Drug com­pa­nies slammed for ‘drag­ging feet’ on the pro­vi­sion of ap­pro­pri­ate pae­di­atric HIV drugs

The Sunday Independent - - FRONT PAGE - LER­ATO DIALE

YOUNG peo­ple must take the lead in the fight against the HIV/Aids epi­demic. This was the mes­sage of the deputy pres­i­dent and SA Na­tional Aids Coun­cil chair­per­son David Mabuza yes­ter­day on World Aids Day.

Mabuza, ad­dress­ing the na­tional event in Soweto, at­tended by Health Min­is­ter Dr Aaron Mot­soaledi, said the voices of young peo­ple had been miss­ing in the con­ver­sa­tions about the epi­demic.

“It’s only young peo­ple who can stand up and fight this and I am happy that fi­nally you have re­alised the need to stand up. No one is go­ing to lib­er­ate you from this chal­lenge ex­cept your­self,” said Mabuza.

South Africa, home to over 7 mil­lion peo­ple liv­ing with HIV and about 4 mil­lion on an­tiretro­vi­ral (ARV) treat­ment, has made ma­jor strides in the past decade, run­ning the big­gest ARV roll-out in the world.

Mabuza hailed the progress made but warned that the “road ahead re­mains long but not dif­fi­cult”.

He lamented how the dis­ease tar­geted the most vul­ner­a­ble in so­ci­ety.

“It is a par­a­site that tar­gets the poor and the vul­ner­a­ble. It thrives in con­di­tions where women can­not ne­go­ti­ate con­dom use from a po­si­tion of power.

“It de­pends on su­per­sti­tion, ig­no­rance and stigma to kill hope, to kill peo­ple and to kill as­pi­ra­tions. It is mer­ci­less in its tar­get­ing of in­no­cent chil­dren and young girls.”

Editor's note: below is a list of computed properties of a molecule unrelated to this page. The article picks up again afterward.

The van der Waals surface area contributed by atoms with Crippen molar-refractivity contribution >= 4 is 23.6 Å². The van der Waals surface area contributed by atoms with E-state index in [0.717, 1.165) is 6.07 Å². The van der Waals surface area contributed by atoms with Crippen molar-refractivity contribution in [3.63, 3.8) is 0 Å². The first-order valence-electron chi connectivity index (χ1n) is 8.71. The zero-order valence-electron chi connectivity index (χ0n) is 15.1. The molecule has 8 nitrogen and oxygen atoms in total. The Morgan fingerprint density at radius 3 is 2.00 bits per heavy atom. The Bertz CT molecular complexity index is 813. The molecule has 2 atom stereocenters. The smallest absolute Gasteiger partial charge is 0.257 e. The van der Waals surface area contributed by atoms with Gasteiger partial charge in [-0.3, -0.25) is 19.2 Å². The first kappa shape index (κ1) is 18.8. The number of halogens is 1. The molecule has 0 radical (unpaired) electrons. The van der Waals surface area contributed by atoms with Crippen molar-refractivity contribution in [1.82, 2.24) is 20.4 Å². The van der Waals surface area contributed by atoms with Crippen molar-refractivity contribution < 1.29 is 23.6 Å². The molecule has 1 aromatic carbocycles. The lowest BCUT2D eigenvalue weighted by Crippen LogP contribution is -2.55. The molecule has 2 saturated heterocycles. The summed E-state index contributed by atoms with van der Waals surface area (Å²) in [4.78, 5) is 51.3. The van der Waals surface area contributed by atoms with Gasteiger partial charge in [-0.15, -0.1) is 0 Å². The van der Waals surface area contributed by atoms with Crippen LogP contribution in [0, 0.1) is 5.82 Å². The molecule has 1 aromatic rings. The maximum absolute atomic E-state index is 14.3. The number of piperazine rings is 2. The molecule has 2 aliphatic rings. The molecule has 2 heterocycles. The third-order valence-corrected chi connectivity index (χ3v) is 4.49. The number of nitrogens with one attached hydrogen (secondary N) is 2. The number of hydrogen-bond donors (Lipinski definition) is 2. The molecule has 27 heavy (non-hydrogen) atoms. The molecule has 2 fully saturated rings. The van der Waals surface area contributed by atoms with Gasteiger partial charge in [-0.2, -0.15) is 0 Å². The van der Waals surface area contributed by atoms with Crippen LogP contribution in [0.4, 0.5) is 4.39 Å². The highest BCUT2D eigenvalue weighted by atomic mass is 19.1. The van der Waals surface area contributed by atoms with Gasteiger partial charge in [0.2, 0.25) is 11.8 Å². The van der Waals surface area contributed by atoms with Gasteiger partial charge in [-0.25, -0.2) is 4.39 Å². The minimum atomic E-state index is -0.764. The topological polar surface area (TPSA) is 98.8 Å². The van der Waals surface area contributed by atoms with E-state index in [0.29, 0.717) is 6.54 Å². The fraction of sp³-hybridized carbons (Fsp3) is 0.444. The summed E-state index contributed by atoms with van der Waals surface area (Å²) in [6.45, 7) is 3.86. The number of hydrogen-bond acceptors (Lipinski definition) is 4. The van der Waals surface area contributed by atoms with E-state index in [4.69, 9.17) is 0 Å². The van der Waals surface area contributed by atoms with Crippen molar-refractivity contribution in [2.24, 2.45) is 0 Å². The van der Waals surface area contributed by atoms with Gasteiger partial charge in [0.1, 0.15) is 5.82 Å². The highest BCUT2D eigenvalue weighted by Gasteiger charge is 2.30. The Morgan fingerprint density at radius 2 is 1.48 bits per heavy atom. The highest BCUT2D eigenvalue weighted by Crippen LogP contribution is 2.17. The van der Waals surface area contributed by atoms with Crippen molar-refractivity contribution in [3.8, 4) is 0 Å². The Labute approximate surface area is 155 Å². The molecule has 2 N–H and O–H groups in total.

Mean­while, in­ter­na­tional hu­man­i­tar­ian or­gan­i­sa­tion Doc­tors With­out Bor­ders (MSF) shone a spot­light on the lack of ap­pro­pri­ate pae­di­atric HIV drugs. MSF slammed phar­ma­ceu­ti­cal com­pa­nies for “drag­ging their feet” in this re­gard.

“Phar­ma­ceu­ti­cal cor­po­ra­tions sim­ply don’t con­sider chil­dren with HIV a pri­or­ity, forc­ing us to use older, sub-op­ti­mal treat­ments for the youngest peo­ple in our care that make it harder for them to stick to their treat­ment.

“Worse, in­creas­ing re­sis­tance to ex­ist­ing HIV medicines in subSa­ha­ran African coun­tries means that the older treat­ments may not work in in­fants and chil­dren, who are in ur­gent need of bet­ter treat­ment op­tions,” said MSF Malawi med­i­cal co-or­di­na­tor Dr David Ma­man.

In the same breath, Wits Re­pro­duc­tive Health and HIV In­sti­tute di­rec­tor of ma­ter­nal and child health Dr Lee Fair­lie said there was a gen­eral ef­fort lo­cally and glob­ally to keep chil­dren and their an­tiretro­vi­ral ther­apy needs on the agenda.

Fair­lie high­lighted some of the chal­lenges ex­pe­ri­enced with re­gard to pae­di­atric HIV drugs.

“There cer­tainly is a need for pae­di­atric drugs to be made more palat­able, and avail­able in eas­ier to ad­min­is­ter for­mu­la­tions, al­though this is com­plex as it is of­ten dif­fi­cult to com­pletely mask the taste of drugs with­out chang­ing the phar­ma­ceu­ti­cal com­po­nents of the drugs.

“Chil­dren should have ac­cess to the same drugs as adults and ado­les­cents, but re­search in chil­dren is a step­wise process, only done on chil­dren once some data is avail­able in adults/ado­les­cents. This should be en­cour­aged and ac­cel­er­ated to make sure new drugs be­come avail­able in chil­dren, and could be done sooner than is cur­rently done,” said Fair­lie.


PEO­PLE walk past a bus dur­ing an HIV/ Aids aware­ness cam­paign on World Aids Day at the Kuchin­goro IDPs camp in Abuja, Nige­ria, yes­ter­day.|

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